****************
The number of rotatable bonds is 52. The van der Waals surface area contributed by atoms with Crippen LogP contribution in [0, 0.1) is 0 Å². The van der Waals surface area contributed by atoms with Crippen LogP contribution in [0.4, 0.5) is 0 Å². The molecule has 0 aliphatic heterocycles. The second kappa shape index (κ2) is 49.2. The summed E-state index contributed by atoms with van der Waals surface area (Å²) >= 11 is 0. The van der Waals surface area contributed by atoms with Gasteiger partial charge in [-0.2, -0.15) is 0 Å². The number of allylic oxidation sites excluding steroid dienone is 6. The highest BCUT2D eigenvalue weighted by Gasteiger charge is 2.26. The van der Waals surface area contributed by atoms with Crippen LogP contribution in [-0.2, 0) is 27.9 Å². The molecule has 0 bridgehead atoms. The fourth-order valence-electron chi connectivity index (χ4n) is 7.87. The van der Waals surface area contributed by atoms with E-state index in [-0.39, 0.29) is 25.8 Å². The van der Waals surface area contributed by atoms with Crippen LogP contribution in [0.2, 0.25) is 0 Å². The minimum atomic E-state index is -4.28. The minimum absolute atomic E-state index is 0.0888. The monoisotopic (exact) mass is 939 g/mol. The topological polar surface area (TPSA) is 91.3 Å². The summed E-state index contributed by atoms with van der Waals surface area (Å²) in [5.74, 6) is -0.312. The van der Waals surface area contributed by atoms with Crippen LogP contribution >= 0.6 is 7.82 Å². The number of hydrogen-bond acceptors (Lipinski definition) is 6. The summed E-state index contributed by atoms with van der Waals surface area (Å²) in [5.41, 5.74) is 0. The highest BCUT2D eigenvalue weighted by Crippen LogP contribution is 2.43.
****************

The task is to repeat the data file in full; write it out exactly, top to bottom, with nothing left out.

The number of rotatable bonds is 52. The van der Waals surface area contributed by atoms with Crippen LogP contribution in [0, 0.1) is 0 Å². The van der Waals surface area contributed by atoms with Crippen LogP contribution in [0.4, 0.5) is 0 Å². The molecule has 0 aliphatic heterocycles. The second kappa shape index (κ2) is 49.2. The summed E-state index contributed by atoms with van der Waals surface area (Å²) >= 11 is 0. The van der Waals surface area contributed by atoms with Gasteiger partial charge in [-0.2, -0.15) is 0 Å². The number of allylic oxidation sites excluding steroid dienone is 6. The highest BCUT2D eigenvalue weighted by Gasteiger charge is 2.26. The van der Waals surface area contributed by atoms with Crippen LogP contribution in [-0.2, 0) is 27.9 Å². The molecule has 0 bridgehead atoms. The fourth-order valence-electron chi connectivity index (χ4n) is 7.87. The van der Waals surface area contributed by atoms with E-state index in [-0.39, 0.29) is 25.8 Å². The van der Waals surface area contributed by atoms with Crippen LogP contribution in [0.2, 0.25) is 0 Å². The minimum atomic E-state index is -4.28. The minimum absolute atomic E-state index is 0.0888. The monoisotopic (exact) mass is 939 g/mol. The topological polar surface area (TPSA) is 91.3 Å². The summed E-state index contributed by atoms with van der Waals surface area (Å²) in [5.74, 6) is -0.312. The van der Waals surface area contributed by atoms with Crippen LogP contribution >= 0.6 is 7.82 Å². The number of hydrogen-bond acceptors (Lipinski definition) is 6. The summed E-state index contributed by atoms with van der Waals surface area (Å²) in [5.41, 5.74) is 0. The highest BCUT2D eigenvalue weighted by Crippen LogP contribution is 2.43.